Column by Prof. Alicia Suarez Addresses Misconceptions About Hepatitis C
August 19, 2015
"Through harm reduction, accurate information, increased public discourse, reducing stigma, and access to treatment, we can address the HCV epidemic," writes Alicia Suarez, associate professor of sociology at DePauw University, in today's edition of Indiana's Bloomington Herald-Times.
In the introduction to the professor's guest column, the newspaper notes, "Suarez has published scholarly articles about hepatitis C, is on the National Viral Hepatitis Roundtable Steering Commitee, has been a long-time advocate and activist and has presented her research at numerous professional and academic conferences. Finally, she had hepatitis C."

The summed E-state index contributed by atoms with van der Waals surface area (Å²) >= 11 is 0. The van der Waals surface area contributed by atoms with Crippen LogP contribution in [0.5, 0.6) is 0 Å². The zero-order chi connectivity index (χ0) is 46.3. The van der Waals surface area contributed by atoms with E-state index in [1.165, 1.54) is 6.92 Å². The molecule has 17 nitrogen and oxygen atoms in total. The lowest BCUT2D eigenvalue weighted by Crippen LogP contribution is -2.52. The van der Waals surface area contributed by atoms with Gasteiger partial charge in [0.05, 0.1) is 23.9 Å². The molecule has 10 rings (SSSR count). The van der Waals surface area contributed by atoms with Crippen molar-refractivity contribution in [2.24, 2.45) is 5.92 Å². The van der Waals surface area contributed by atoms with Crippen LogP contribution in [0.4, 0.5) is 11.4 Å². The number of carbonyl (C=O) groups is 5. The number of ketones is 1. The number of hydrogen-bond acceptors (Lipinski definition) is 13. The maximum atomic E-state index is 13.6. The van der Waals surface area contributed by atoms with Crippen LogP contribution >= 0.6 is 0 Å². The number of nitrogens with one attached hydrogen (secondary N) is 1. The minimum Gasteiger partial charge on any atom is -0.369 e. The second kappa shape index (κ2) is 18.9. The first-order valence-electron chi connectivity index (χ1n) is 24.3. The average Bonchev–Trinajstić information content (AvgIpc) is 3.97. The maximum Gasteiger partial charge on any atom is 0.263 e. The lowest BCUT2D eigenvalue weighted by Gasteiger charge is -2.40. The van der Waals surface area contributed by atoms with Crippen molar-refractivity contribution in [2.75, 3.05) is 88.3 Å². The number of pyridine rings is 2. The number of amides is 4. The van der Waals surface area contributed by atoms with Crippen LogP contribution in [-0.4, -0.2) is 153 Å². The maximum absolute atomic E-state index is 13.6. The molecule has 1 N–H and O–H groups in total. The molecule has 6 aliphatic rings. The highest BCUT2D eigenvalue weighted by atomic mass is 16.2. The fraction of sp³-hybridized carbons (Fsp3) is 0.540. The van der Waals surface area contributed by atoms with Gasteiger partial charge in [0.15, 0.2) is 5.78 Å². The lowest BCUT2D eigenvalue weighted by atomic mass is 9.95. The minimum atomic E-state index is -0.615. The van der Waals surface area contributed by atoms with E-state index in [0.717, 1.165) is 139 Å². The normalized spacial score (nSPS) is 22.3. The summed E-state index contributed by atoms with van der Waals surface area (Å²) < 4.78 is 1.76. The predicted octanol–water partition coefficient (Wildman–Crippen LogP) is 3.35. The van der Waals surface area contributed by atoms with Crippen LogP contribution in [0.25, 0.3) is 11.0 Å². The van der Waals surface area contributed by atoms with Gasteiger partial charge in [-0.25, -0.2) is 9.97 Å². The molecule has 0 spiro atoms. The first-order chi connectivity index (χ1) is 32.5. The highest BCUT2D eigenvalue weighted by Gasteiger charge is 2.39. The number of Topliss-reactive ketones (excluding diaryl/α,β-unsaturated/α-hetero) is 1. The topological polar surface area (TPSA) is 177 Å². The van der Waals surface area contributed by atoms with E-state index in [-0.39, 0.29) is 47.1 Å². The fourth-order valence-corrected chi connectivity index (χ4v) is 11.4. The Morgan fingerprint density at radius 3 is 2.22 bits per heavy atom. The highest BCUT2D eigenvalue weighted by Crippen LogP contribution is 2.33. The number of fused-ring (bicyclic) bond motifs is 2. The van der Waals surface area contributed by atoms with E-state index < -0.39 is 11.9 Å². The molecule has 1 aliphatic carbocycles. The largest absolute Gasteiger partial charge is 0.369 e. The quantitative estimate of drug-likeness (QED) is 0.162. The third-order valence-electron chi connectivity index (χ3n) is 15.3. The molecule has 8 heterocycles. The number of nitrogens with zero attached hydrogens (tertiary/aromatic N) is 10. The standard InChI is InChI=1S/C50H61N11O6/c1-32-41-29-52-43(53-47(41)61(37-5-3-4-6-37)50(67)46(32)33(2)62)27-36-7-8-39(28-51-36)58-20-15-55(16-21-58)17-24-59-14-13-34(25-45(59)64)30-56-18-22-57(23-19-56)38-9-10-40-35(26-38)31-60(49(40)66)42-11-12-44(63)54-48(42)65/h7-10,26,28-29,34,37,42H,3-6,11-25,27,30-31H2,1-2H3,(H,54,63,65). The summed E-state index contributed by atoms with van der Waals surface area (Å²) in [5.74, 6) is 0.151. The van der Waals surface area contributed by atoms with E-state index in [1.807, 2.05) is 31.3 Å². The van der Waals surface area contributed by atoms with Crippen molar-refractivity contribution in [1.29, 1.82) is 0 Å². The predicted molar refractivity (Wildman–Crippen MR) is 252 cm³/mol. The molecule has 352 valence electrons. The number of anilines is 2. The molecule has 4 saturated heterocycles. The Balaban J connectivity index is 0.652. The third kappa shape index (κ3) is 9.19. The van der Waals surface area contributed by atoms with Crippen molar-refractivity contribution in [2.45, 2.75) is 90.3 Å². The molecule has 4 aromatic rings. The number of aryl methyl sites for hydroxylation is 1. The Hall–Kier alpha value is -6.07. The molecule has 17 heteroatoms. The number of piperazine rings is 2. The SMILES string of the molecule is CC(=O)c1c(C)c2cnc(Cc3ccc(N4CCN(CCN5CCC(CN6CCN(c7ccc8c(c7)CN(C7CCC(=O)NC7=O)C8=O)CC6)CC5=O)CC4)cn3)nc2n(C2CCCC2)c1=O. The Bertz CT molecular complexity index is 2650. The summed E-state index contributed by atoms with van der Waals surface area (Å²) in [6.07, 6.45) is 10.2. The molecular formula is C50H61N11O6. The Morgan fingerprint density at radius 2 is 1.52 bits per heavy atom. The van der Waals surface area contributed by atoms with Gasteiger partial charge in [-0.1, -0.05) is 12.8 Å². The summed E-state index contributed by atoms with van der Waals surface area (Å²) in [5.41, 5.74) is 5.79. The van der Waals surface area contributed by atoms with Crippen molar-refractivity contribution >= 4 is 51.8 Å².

Dr. Suarez states, "As a published scholar on Hepatitis C virus (HCV), long time HCV advocate/activist and former patient, I am thrilled that the H-T is giving attention to the most common blood borne pathogen in the United States affecting 3 to 5 million Americans. HCV is what I call, 'culturally invisible,' as there is a lack of discourse as well as pervasive stigma associated with fear of transmission and association with injection drug use. Due to the dearth of public knowledge, I am most concerned about misinformation regarding modes of transmission."
The complete column is available to subscribers at the paper's website.
Source: Bloomington (Ind.) Herald-TimesBack